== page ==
Thanks to Performance Today intern Shuohan Fu for the tip!
Probably a lot of visitors to this page also check out Alex Ross’s blog, The Rest Is Noise.
But just in case, here’s a plug for today’s entry, which is a striking illustration of the similarities between a certain famous piece by Aaron Copland and a certain famous rock anthem.
It goes without saying that I am completely unqualified to offer investment advice, but this little tidbit at the intersection of art and commerce caught my eye.
With the stock market so volatile, what’s a savvy investor to do? According to one advisor, rare violins are the way to go.
Instruments made by Antonio Stradivari (1644-1737) and Giuseppe Guarneri del Gesu (1698-1744) are much sought after, but many of them are owned by museums and other institutional investors, so the number of them on the open market is small, according to Steffan Borseman, owner of a company called Stradivari Invest. This scarcity pushes up the price, he says. His argument is so poetic, I’ll let him speak for himself:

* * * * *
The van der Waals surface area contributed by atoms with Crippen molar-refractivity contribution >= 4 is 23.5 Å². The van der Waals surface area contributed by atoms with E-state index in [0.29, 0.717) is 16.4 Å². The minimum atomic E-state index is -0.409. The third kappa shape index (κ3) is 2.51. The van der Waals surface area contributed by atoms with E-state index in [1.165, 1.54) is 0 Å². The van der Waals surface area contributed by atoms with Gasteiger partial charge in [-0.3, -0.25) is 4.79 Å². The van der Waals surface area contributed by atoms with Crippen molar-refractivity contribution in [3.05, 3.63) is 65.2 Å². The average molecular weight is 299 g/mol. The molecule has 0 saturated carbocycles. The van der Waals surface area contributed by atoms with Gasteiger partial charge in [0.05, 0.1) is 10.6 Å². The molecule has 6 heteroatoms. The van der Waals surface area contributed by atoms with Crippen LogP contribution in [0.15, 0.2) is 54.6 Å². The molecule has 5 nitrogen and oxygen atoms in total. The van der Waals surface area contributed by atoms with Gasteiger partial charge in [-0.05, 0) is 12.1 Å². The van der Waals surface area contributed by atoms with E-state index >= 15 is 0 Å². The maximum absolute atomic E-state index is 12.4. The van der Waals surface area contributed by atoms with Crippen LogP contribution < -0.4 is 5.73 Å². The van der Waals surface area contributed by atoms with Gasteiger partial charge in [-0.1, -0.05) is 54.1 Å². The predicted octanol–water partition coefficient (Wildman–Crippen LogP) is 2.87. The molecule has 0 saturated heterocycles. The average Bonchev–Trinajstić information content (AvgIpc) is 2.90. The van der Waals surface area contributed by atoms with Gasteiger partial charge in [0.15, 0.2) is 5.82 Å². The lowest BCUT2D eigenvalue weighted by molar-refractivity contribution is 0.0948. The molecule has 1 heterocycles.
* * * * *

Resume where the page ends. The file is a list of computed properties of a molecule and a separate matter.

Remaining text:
Investing in rare stringed instruments is an alternative asset class that provides superior long-term returns and diversification benefits for investors due to its low correlation with other investments.
Read the whole thing here.
The New York Times had a nice write-up on our own Michael Barone yesterday, noting the 25th anniversary of his show Pipedreams.
“I feel as if I had walked down a corridor past an open door, gone in and started doing the show, and been waiting ever since for someone to return and kick me out,” he says.
Not a chance. Read the whole article here (registration required).
Congratulations to Minnesota Orchestra Music Director Osmo Vänskä!
Tonight during their annual Collage Concert, the School of Music at the University of Minnesota will confer upon him the honorary degree of Doctor of Humane Letters. “I am simply grateful and humbled by this news,” says Maestro Vänskä.
Read the whole press release here.
This coming Sunday is Organ Spectacular day–there are pipe organ events planned all nationwide, including, in Minneapolis, what will be a dandy Pipedreams event with, and celebrating, our own Michael Barone.
For locations around the country, check details here.
Organists often do their work out of sight, say in the choir loft, and we don’t get to see their fancy fingerwork, or footwork. But it’s there: